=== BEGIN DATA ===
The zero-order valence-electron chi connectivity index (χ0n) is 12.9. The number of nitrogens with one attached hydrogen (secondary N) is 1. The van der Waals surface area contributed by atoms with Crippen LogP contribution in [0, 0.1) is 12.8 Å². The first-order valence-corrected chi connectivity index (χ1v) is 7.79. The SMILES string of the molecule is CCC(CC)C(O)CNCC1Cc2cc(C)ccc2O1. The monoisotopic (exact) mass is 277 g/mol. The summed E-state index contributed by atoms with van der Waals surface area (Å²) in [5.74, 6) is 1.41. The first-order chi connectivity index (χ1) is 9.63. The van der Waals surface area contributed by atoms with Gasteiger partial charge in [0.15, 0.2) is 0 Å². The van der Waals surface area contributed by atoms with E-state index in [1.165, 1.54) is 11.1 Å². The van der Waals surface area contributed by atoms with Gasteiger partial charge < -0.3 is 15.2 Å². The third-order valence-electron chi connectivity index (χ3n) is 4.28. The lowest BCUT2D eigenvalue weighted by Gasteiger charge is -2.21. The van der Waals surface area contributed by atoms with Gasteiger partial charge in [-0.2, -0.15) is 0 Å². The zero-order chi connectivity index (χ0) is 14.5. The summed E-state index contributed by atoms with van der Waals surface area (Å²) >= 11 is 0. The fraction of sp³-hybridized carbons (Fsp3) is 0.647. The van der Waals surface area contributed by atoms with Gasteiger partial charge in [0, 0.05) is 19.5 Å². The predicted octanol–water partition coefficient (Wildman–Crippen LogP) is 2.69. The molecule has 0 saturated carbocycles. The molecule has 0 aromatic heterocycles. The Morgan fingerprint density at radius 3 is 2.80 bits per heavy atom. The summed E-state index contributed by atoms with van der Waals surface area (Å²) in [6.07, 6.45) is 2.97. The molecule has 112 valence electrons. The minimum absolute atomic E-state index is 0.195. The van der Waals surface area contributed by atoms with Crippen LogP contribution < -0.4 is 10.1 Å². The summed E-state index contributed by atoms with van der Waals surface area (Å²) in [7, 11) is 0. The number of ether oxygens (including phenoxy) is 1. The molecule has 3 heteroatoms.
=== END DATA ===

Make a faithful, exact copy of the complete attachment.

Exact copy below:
The zero-order valence-electron chi connectivity index (χ0n) is 12.9. The number of nitrogens with one attached hydrogen (secondary N) is 1. The van der Waals surface area contributed by atoms with Crippen LogP contribution in [0, 0.1) is 12.8 Å². The first-order valence-corrected chi connectivity index (χ1v) is 7.79. The SMILES string of the molecule is CCC(CC)C(O)CNCC1Cc2cc(C)ccc2O1. The monoisotopic (exact) mass is 277 g/mol. The summed E-state index contributed by atoms with van der Waals surface area (Å²) in [5.74, 6) is 1.41. The first-order chi connectivity index (χ1) is 9.63. The van der Waals surface area contributed by atoms with Gasteiger partial charge in [0.15, 0.2) is 0 Å². The van der Waals surface area contributed by atoms with E-state index in [1.165, 1.54) is 11.1 Å². The van der Waals surface area contributed by atoms with Gasteiger partial charge < -0.3 is 15.2 Å². The third-order valence-electron chi connectivity index (χ3n) is 4.28. The lowest BCUT2D eigenvalue weighted by Gasteiger charge is -2.21. The van der Waals surface area contributed by atoms with Gasteiger partial charge in [-0.2, -0.15) is 0 Å². The zero-order chi connectivity index (χ0) is 14.5. The summed E-state index contributed by atoms with van der Waals surface area (Å²) >= 11 is 0. The fraction of sp³-hybridized carbons (Fsp3) is 0.647. The van der Waals surface area contributed by atoms with Gasteiger partial charge in [0, 0.05) is 19.5 Å². The predicted octanol–water partition coefficient (Wildman–Crippen LogP) is 2.69. The molecule has 0 saturated carbocycles. The molecule has 0 aromatic heterocycles. The Morgan fingerprint density at radius 3 is 2.80 bits per heavy atom. The summed E-state index contributed by atoms with van der Waals surface area (Å²) in [6.07, 6.45) is 2.97. The molecule has 112 valence electrons. The minimum absolute atomic E-state index is 0.195. The van der Waals surface area contributed by atoms with Crippen LogP contribution < -0.4 is 10.1 Å². The summed E-state index contributed by atoms with van der Waals surface area (Å²) in [7, 11) is 0. The number of ether oxygens (including phenoxy) is 1. The molecule has 3 heteroatoms.